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Still here. - Nobody wears a white coat any more...
...a tribute to becoming a doctor.
ayradyss
ayradyss
Still here.
Friday evening.
Grabbing dinner in the hospital cafeteria (free food) I met the Medicine chief.  We talked about my Board scores.  He leaned in and said, seriously, "You could go into ENT, you know, or Derm.  You don't have to stay in family medicine. You'd work less and make more money."  And he meant it, meant what he was saying, believed that my test scores put me above primary care and family medicine.  And nothing, O Best Beloved, could be further from the truth.
I am going to be a family doctor and I am going to heal when I can heal and know when I have reached my limits and I am going to remember that there is no such thing as one human or one profession or one specialty that is better than another.  And I will make a difference, and you cannot sign that paycheck in ink or blood or flesh, O Best Beloved, because I will deposit blood and sweat and tears and draw forth love and hope.

Sunday morning rounds.
Are  you going to practise around here? His girlfriend, from whose thumb I have just squeezed a good half-millilitre of pus and barely scratched the surface, is speaking.  Because you're going to be a wonderful doctor.  And C needs a doctor.
Social Work smiles apologetically, later.  You may just have a way with "difficult patients".  We need people like that.

Morning rounds.  Three patients, quiet, two staying only because it's a weekend and we can't transfer patients out or get Cardiolyte tests.  And C, leg looking better, now on Percocet and Dilaudid and his pain is under control for now, the surgeons are good like that.  Nykki, he greets me, awake at 8 in the morning on a Sunday, where've you been?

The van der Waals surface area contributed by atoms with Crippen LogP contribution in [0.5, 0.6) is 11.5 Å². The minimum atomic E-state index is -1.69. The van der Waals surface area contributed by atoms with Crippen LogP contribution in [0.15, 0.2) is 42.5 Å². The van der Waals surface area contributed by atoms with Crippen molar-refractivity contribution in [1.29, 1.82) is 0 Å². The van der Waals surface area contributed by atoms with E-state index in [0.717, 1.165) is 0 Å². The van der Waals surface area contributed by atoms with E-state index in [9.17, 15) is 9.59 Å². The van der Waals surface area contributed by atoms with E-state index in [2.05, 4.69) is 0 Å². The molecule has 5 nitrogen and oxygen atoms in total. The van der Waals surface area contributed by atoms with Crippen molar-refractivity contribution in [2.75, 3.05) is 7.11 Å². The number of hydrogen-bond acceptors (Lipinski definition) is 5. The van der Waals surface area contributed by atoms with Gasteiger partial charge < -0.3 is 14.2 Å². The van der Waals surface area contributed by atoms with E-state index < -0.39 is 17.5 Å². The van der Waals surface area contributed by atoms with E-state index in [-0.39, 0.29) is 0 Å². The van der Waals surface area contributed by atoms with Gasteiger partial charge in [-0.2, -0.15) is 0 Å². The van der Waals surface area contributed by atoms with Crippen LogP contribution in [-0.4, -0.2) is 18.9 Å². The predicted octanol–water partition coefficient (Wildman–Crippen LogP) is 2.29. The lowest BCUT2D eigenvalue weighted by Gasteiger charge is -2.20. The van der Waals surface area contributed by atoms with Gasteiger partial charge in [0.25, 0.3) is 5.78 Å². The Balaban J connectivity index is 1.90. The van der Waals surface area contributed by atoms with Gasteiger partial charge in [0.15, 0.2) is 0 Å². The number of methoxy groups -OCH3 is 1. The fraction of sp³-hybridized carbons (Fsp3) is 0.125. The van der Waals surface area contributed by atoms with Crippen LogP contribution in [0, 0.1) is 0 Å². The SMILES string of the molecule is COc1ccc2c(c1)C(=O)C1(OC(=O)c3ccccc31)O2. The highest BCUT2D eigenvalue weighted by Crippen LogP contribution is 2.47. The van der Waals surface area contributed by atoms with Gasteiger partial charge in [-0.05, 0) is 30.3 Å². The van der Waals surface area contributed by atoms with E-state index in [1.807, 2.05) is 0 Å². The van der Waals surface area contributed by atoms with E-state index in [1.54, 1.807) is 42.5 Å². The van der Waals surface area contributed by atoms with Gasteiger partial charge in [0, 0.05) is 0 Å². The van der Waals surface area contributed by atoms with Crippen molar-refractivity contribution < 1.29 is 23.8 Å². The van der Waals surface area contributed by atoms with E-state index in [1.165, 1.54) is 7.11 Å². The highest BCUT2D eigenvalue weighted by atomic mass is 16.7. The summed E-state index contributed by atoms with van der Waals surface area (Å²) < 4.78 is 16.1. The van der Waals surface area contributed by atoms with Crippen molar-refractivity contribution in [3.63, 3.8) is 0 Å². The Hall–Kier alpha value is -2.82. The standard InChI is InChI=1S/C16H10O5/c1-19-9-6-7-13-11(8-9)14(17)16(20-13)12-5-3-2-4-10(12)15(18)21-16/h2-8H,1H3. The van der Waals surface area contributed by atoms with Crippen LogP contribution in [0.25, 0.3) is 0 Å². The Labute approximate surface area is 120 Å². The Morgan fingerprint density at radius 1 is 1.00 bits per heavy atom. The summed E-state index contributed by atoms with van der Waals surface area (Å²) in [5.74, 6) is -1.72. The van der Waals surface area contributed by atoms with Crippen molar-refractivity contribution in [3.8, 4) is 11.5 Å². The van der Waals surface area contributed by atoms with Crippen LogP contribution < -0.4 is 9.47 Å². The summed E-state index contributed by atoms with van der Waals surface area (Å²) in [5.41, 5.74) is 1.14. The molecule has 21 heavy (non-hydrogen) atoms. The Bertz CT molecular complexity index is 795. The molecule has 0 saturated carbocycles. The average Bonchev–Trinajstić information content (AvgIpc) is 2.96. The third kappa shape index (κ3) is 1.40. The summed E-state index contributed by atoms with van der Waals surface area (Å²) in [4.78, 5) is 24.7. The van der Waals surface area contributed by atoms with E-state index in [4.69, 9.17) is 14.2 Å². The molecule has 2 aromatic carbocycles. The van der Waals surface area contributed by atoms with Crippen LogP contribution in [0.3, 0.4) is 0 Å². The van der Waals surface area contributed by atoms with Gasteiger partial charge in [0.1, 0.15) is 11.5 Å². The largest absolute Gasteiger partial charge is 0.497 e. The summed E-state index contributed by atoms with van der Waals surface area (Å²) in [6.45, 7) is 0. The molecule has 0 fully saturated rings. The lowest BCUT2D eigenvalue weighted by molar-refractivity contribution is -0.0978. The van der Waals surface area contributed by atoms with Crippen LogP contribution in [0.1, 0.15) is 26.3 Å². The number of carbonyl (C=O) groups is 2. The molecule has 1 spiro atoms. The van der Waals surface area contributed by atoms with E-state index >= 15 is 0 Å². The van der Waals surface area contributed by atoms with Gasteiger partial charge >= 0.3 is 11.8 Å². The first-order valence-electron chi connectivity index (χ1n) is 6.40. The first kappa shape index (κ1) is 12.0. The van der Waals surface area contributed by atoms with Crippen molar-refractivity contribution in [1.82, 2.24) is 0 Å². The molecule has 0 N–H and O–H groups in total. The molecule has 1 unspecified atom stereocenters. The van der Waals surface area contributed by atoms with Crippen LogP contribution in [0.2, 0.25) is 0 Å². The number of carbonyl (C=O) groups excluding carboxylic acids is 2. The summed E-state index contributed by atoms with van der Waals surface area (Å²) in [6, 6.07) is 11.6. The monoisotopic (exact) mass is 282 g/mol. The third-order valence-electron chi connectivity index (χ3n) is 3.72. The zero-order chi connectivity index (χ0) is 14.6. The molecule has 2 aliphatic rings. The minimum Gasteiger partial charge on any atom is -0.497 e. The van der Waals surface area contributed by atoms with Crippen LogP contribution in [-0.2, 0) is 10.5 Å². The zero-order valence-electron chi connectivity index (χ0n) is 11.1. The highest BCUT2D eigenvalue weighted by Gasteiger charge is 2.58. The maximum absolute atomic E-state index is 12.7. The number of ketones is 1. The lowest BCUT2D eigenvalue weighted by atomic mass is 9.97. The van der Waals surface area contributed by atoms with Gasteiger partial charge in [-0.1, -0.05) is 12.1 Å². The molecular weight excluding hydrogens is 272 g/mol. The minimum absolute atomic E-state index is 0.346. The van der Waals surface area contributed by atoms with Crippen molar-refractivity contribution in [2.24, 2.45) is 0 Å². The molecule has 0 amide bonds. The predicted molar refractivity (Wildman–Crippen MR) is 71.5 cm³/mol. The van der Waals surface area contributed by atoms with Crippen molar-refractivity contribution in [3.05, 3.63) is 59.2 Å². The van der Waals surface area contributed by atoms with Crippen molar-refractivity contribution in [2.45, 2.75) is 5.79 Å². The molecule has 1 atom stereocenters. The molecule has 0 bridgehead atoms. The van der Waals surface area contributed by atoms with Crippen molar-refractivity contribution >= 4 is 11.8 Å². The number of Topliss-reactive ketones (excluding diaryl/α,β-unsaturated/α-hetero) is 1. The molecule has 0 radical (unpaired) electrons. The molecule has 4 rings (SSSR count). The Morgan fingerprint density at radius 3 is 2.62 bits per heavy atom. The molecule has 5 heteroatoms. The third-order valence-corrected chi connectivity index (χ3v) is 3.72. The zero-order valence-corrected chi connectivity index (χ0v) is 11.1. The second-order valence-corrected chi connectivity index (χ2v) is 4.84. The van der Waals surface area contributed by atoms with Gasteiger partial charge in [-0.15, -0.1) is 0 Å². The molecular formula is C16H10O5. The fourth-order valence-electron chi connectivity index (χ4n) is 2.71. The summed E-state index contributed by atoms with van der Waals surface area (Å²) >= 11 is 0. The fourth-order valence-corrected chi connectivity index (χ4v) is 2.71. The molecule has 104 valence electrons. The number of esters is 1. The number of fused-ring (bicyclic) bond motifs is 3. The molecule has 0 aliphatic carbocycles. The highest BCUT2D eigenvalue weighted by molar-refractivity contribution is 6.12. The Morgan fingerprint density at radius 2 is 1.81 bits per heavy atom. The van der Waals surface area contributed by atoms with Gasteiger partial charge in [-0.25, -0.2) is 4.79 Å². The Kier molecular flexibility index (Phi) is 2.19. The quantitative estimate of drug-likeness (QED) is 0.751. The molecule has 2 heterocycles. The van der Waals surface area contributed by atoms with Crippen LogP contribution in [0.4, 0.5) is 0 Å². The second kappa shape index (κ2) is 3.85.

I took a day off.  I am unapologetic about it.  They laugh.  One of my good friends came home from Iraq.  I had to see him.  And they tell me how wonderful that must have been, and I laugh, and I agree.  Two of the folk who should be called deadbeats and a young medical student, in complete agreement.

It was more than wonderful.  There is a little piece of my heart that has spent the last more-than-a-year dying every time I hear news of violence in Iraq, in Baghdad, in the places where I know he has been.  There is a piece of my heart that has been dying for over a year, and yesterday one look at his smile and the light in his eyes and it was healed. O Best Beloved, I know my butterfly is safe.
And I love him and he promised he would come back to me and I know that we make promises and life decides we will not keep them, and I have been so terrified, in that little corner of my heart, because if he died, O Best Beloved, if he were captured or wounded or killed I would not be told unless I chanced to come across his name in a newspaper article or on a listing of the lost, I would not know.
But I saw him yesterday, and war has not changed him.  And I love you, butterfly, and I always will.

now feeling:: sleepy sleepy

16 whispers echo . o O ( ... ) O o . whisper a word
Comments
erichowens From: erichowens Date: August 9th, 2004 03:15 am (UTC) (etched in stone)